Do you find, because of the mild winters, that your bees develop overpopulation problems and you have to divide your hives frequently?

Finally, do you know of any beekeeping association in our area?

Thanks so much for your help!
 

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Plastic frames can melt in the heat and sun (beeswax combs melt very quickly - right off of the plastic foundations), so I am careful to keep them out of the sun. I use lots of plastic foundation and PF120 frames, even a few black ones. I also use some beeswax foundation and some foundationless frames, but I am extremely cautious about any exposure to the sun, especially in the Summer when it is already very hot out, combs can melt very rapidly.

Where I am, Creosote Bush usually blooms strongly in early Spring, providing nectar and pollen to help colonies build-up for the Mesquite flow. This seem to take the place of the Dandelion bloom, common in many other places.

Actually, in my location good rains are rare, either Summer or Winter. The wildflower flows I've seen were too light to even produce a honey crop, just enough nectar and pollen to keep the bees fed and healthy. Though the potential is there if it ever rains enough and at the right times. Most years I've had to feed the bees to get them through the Fall/Winter, sugar syrup and pollen supplement. When it's too dry for too long, especially during a very hot Summer, the bees quickly use up even a large surplus, then they have nothing to eat and can quickly perish. There have been a few years in the past decade where it rained enough and at the right times to keep the bees fed throughout the year. In those years, and several others the Mesquite would usually bring in plenty of surplus that I could harvest. Every year is different, and location is the most important thing. If I lived a few miles East of my current location, there the rain pattern usually brings them much more precipitation than it does us. Every year, during the Summer monsoon, we drive East to town and frequently drive into rain, then as we drive home again it will often be raining until we cross a certain point in the geography, where it will be dry all the way back to our house.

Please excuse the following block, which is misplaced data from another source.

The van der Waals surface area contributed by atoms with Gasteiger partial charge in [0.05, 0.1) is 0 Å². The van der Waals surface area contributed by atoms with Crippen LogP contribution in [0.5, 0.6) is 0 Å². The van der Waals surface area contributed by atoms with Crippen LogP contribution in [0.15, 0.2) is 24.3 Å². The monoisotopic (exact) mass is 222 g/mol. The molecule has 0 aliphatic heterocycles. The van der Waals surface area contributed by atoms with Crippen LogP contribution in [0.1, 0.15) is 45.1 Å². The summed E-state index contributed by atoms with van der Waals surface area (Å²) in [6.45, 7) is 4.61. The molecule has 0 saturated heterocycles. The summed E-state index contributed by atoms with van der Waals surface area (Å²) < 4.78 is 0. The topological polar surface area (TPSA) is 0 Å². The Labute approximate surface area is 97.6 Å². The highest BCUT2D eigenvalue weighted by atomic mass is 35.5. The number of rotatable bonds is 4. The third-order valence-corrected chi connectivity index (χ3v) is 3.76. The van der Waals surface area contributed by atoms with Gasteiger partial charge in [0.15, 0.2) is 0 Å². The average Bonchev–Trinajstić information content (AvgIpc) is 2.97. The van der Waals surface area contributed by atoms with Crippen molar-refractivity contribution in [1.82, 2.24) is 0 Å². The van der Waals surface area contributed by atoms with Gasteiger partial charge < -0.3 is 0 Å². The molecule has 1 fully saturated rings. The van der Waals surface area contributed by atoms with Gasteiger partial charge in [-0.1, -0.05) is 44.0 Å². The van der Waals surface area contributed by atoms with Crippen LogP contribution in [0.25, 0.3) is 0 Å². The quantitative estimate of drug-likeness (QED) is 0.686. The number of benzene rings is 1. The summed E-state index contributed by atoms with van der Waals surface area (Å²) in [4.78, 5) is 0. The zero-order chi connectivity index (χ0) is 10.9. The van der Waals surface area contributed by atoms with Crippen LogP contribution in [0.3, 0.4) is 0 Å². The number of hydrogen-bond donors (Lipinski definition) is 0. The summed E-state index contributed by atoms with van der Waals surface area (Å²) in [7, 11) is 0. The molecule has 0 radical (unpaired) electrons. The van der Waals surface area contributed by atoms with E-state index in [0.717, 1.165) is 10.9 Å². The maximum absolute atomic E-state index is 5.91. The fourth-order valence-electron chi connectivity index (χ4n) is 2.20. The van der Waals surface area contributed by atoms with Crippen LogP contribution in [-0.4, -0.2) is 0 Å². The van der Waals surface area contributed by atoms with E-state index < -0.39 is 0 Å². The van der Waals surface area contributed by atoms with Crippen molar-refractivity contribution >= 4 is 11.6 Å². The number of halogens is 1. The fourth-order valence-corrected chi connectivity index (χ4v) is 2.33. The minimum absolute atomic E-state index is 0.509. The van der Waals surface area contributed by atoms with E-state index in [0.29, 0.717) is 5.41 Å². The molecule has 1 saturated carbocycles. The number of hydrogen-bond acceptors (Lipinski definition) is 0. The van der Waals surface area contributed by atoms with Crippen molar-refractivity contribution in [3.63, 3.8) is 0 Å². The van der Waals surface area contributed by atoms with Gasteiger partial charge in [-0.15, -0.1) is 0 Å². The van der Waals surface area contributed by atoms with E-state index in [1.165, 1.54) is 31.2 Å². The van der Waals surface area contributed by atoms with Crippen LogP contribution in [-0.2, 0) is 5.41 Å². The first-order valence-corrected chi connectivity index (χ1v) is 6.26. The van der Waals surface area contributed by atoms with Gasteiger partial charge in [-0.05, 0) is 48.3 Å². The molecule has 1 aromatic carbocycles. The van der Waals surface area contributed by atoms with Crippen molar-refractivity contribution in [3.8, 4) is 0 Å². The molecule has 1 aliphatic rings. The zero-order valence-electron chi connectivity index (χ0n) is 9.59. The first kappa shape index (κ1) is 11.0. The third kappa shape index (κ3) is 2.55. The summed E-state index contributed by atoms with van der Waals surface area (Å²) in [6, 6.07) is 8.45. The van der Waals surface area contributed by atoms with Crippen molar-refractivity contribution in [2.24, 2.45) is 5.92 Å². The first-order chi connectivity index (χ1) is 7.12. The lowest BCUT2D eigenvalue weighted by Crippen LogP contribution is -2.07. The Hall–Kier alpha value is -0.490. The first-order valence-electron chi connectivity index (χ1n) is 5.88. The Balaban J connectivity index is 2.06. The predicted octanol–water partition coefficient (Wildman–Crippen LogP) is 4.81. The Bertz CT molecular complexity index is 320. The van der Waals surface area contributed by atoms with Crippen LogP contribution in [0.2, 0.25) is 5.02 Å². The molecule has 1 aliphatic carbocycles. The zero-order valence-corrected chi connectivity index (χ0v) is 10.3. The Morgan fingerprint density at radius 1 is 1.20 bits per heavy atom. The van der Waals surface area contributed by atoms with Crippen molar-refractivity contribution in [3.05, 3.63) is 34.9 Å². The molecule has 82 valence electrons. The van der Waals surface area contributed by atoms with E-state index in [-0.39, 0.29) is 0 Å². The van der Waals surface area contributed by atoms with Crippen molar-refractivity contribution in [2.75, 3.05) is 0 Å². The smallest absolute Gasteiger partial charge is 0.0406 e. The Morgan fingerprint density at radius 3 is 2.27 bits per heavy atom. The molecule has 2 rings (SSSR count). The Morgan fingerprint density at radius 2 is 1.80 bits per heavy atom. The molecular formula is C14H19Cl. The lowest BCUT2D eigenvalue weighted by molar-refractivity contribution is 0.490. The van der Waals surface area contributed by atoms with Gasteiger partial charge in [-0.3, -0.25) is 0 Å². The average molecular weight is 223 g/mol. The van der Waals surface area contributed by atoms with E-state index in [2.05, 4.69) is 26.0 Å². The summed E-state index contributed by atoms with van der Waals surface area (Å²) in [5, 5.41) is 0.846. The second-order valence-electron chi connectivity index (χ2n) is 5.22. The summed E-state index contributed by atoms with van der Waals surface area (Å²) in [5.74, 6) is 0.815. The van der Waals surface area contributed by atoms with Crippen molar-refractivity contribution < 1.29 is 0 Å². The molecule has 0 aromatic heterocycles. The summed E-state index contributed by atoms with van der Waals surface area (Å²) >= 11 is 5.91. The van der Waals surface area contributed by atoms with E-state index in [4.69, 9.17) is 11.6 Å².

Where you are could regularly receive more or less rain, than even a few miles away. And the rain pattern can change dramatically from year to year. I'm always hoping for a season where I'll receive good rain in Summer and in Winter too. It is fascinating to see how many different types of pollen the bees will bring in when there are good rains. The hives become very healthy under those conditions.

Presently I am only aware of how there were quite a few of us beekeepers in the southern part of the state that met at Dee's home about eight years ago. I am not aware of any formal beekeeping clubs or organizations in our area.

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I'm sure that you will experience many of these same issues, to varying degrees throughout the Tucson area, but there will likely be unique circumstances that only apply to your precise location. For instance; some neighborhoods have many citrus plantings, have a citrus flow and can produce citrus honey. That doesn't happen where I am. There are many micro-environments wherever you go, but they can be very dramatic here in the Tucson area.

I have also designed some beekeeping equipment to suit my style, you can see some of it here.